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Iowa State Professor Weighs Benefit vs. Risk of Facial Recognition Technology


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A representation of how facial-recognition technologies work.

While facial-recognition technologies can provide great benefits to companies and consumers, privacy aspects must be considered, says Iowa State University professor Brian Mennecke.

Credit: Brian Mennecke/Iowa State University

Iowa State University professor Brian Mennecke questions whether society is ready for advanced facial-recognition technology. Although facial-recognition technology can be beneficial for both companies and consumers, "the other side of the story is really the privacy aspect," Mennecke says.

Businesses want personalized information to provide better customer service and to make the most of advertising budgets by directly targeting consumers with specific, detailed information. "If ads can be targeted, retailers can do a better job of grabbing your attention," Mennecke notes. Facial-recognition technology promises benefits for consumers if they are willing to give up some privacy.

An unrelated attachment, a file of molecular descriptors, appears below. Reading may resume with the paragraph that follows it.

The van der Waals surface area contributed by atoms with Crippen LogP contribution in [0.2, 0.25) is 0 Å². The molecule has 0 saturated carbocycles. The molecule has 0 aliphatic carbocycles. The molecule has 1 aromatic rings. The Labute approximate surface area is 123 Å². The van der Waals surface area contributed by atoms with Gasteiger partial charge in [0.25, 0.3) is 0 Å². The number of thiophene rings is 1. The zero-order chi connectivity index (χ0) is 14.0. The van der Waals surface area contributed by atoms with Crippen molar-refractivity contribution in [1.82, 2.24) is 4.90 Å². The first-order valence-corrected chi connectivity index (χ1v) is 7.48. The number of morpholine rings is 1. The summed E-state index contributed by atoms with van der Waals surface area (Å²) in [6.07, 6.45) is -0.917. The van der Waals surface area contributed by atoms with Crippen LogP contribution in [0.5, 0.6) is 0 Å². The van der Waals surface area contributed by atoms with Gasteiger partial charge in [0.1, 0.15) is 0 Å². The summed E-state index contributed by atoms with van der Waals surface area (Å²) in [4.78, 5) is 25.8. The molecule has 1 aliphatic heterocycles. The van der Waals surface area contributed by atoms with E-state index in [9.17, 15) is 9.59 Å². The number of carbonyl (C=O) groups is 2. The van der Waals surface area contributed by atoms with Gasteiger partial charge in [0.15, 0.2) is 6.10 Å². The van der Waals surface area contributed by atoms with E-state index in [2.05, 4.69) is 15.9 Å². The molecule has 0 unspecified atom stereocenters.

Mennecke also worries that facial-recognition technology could result in more cases of identity theft, as well as stalking, if the information falls into the wrong hands. "If someone can use Google Glass or his cellphone to take a picture of you and use it to search for you in Facebook or on Google, then he could dig out all kinds of personal information about you while you are shopping or driving down the street," Mennecke says.

From Iowa State University News Service
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